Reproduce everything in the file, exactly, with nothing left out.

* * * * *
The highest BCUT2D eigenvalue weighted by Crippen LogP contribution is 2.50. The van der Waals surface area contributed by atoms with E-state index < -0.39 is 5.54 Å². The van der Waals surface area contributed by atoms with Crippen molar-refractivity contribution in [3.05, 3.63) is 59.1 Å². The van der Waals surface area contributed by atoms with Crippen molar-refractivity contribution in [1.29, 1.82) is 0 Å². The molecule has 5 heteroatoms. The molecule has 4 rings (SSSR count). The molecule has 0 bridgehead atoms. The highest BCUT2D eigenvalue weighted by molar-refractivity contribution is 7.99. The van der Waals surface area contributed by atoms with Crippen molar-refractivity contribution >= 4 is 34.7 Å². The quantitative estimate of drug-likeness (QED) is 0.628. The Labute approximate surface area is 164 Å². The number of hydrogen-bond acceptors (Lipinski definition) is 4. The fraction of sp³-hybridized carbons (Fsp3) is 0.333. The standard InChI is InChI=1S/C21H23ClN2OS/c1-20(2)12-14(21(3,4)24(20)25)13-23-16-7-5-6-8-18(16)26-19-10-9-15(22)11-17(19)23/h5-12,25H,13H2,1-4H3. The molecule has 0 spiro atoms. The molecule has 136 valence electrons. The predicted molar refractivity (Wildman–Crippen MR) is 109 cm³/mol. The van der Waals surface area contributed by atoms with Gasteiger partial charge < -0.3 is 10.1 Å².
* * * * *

The highest BCUT2D eigenvalue weighted by Crippen LogP contribution is 2.50. The van der Waals surface area contributed by atoms with E-state index < -0.39 is 5.54 Å². The van der Waals surface area contributed by atoms with Crippen molar-refractivity contribution in [3.05, 3.63) is 59.1 Å². The van der Waals surface area contributed by atoms with Crippen molar-refractivity contribution in [1.29, 1.82) is 0 Å². The molecule has 5 heteroatoms. The molecule has 4 rings (SSSR count). The molecule has 0 bridgehead atoms. The highest BCUT2D eigenvalue weighted by molar-refractivity contribution is 7.99. The van der Waals surface area contributed by atoms with Crippen molar-refractivity contribution >= 4 is 34.7 Å². The quantitative estimate of drug-likeness (QED) is 0.628. The Labute approximate surface area is 164 Å². The number of hydrogen-bond acceptors (Lipinski definition) is 4. The fraction of sp³-hybridized carbons (Fsp3) is 0.333. The standard InChI is InChI=1S/C21H23ClN2OS/c1-20(2)12-14(21(3,4)24(20)25)13-23-16-7-5-6-8-18(16)26-19-10-9-15(22)11-17(19)23/h5-12,25H,13H2,1-4H3. The molecule has 0 spiro atoms. The molecule has 136 valence electrons. The predicted molar refractivity (Wildman–Crippen MR) is 109 cm³/mol. The van der Waals surface area contributed by atoms with Gasteiger partial charge < -0.3 is 10.1 Å².